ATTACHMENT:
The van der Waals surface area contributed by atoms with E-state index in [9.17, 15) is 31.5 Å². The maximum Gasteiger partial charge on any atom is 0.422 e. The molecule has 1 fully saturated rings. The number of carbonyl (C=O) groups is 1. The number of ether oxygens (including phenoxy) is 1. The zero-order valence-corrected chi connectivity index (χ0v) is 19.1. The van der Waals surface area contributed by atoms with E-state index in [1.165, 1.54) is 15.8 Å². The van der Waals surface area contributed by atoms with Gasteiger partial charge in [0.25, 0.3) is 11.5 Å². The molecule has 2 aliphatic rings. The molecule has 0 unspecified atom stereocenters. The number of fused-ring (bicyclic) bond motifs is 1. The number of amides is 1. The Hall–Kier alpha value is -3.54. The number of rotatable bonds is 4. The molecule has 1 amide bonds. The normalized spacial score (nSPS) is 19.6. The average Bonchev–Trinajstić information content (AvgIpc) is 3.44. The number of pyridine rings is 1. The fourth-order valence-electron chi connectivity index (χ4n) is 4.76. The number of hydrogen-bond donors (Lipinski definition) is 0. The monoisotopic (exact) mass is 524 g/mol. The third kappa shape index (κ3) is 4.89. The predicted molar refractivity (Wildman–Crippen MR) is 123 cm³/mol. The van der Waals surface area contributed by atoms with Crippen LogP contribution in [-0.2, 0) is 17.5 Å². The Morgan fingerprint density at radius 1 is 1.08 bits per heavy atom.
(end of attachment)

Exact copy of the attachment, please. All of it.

The van der Waals surface area contributed by atoms with E-state index in [9.17, 15) is 31.5 Å². The maximum Gasteiger partial charge on any atom is 0.422 e. The molecule has 1 fully saturated rings. The number of carbonyl (C=O) groups is 1. The number of ether oxygens (including phenoxy) is 1. The zero-order valence-corrected chi connectivity index (χ0v) is 19.1. The van der Waals surface area contributed by atoms with E-state index in [1.165, 1.54) is 15.8 Å². The van der Waals surface area contributed by atoms with Gasteiger partial charge in [0.25, 0.3) is 11.5 Å². The molecule has 2 aliphatic rings. The molecule has 0 unspecified atom stereocenters. The number of fused-ring (bicyclic) bond motifs is 1. The number of amides is 1. The Hall–Kier alpha value is -3.54. The number of rotatable bonds is 4. The molecule has 1 amide bonds. The normalized spacial score (nSPS) is 19.6. The average Bonchev–Trinajstić information content (AvgIpc) is 3.44. The number of pyridine rings is 1. The fourth-order valence-electron chi connectivity index (χ4n) is 4.76. The number of hydrogen-bond donors (Lipinski definition) is 0. The monoisotopic (exact) mass is 524 g/mol. The third kappa shape index (κ3) is 4.89. The predicted molar refractivity (Wildman–Crippen MR) is 123 cm³/mol. The van der Waals surface area contributed by atoms with Crippen LogP contribution in [-0.2, 0) is 17.5 Å². The Morgan fingerprint density at radius 1 is 1.08 bits per heavy atom.